Paid Family and Medical Leave in Washington State
Lorri Ann Hope got into the business of child care through necessity.
“I was working full time and then we started our family and I didn’t have care,” she said. “I didn’t have family here. ... I wasn’t connected in the community to know where quality care could be found, and so I stayed home with my daughter.”
Then her former co-workers began to turn to her to help them, and that started 25 years of work providing child care at Hope for the Future Child Care & Preschool in Richland.
Like many licensed day cares, there was a constant struggle for Hope to be able to pay the bills and provide pay for her employees. While it wasn’t the only reason she finally shut her doors, it was one of them.
She is not alone. The number of child care providers across the state dropped in half since 2006. While that provider community fell, costs rose, Hope said.
The number of child care facilities is declining in Benton and Franklin counties as well, according to Child Care Aware of Washington. Between 2013 and 2017, the number fell from 174 providers to 150 in Franklin County and from 156 to 141 in Benton County.
Now an infant, toddler and preschool coach with Child Care Aware in Pasco, she’s hoping the state will step in and start making early childhood learning a priority. The local organization joined with MomsRising.org, a national advocacy group for mothers, to collect local stories of parents and child care providers and bring them to the attention of legislators in Olympia.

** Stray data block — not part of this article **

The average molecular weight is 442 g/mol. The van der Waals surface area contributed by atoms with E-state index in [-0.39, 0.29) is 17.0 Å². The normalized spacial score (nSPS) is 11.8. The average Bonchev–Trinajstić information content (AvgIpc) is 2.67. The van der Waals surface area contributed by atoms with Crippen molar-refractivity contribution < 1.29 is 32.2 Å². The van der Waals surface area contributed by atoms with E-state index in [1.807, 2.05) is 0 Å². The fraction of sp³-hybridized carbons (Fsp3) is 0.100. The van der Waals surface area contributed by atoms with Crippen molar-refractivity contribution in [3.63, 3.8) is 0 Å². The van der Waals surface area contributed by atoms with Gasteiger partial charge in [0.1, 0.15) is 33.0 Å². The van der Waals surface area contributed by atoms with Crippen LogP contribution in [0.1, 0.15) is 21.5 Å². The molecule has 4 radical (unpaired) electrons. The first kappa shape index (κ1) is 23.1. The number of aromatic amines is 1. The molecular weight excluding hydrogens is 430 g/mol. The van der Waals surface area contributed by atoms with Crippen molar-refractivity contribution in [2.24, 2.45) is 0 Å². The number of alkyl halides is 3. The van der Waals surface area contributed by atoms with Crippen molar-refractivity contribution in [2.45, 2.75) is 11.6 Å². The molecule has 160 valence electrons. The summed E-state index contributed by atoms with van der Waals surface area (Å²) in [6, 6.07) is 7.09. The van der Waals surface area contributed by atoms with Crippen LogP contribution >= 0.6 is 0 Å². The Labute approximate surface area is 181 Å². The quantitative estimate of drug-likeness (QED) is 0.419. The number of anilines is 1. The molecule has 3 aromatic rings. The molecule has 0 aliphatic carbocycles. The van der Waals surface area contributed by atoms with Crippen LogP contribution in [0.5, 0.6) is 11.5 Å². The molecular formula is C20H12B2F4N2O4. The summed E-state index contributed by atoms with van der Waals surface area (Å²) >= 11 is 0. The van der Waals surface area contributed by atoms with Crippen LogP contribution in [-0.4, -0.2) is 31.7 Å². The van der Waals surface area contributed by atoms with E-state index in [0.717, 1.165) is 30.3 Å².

Part of that fact-finding mission happened Saturday when they held an event at the Hopkins Street branch of the Mid-Columbia Library in Pasco.
Declining numbers of child care providers
MomsRising said the cost of providing care is draining at least $11,000 a year from families in Washington. In addition, stagnant subsidies for people with low incomes is making it harder for daycare providers to afford to take them in.
“We’re all paying the cost,” Hope said. “Children, parents and early childhood professionals are paying the highest cost.”
Lauren Hipp and Casey Osborn-Hinman from MomsRising came to Pasco to record stories from parents struggling to find child care and to talk about changes in family leave laws.
For now, they are pinning hope to a state bill currently in the Senate. House Bill 1344 would assess child care in each region of the state along with looking at ways to improve pay for child care providers.
That effort comes as educators increasingly focus on making sure children are ready to go to school. Research shows children are at their most receptive to learning between birth and 3 years old.
Kindergarten teachers are looking for children who can work well with others, get along with their peers and have the skills to go to the restroom by themselves, Hope said. To do that, child care providers often get their bachelor’s degree in early childhood education before starting a job where they are likely to make minimum wage.
Hipp, Osborn-Hinman and Hope want the state to treat child care centers with the same level of importance they give K-12 education.
That’s what brought Beatriz Lemus to the event.
Lemus, who has a 10-month-old child and a 3-year-old, wants to make sure the children have a quality education. She said she’s been told child care can cost between $25 and $30 a day per child.
On average, Tri-City families are spending 18 percent of their income on child care for infants, and that’s if they can find it at all, Hipp and Osborn-Hinman said.
“It’s not just families who are impacted, it really is the whole community,” Osborn-Hinman said.
People can go to MomsRising.org for more information about the organization.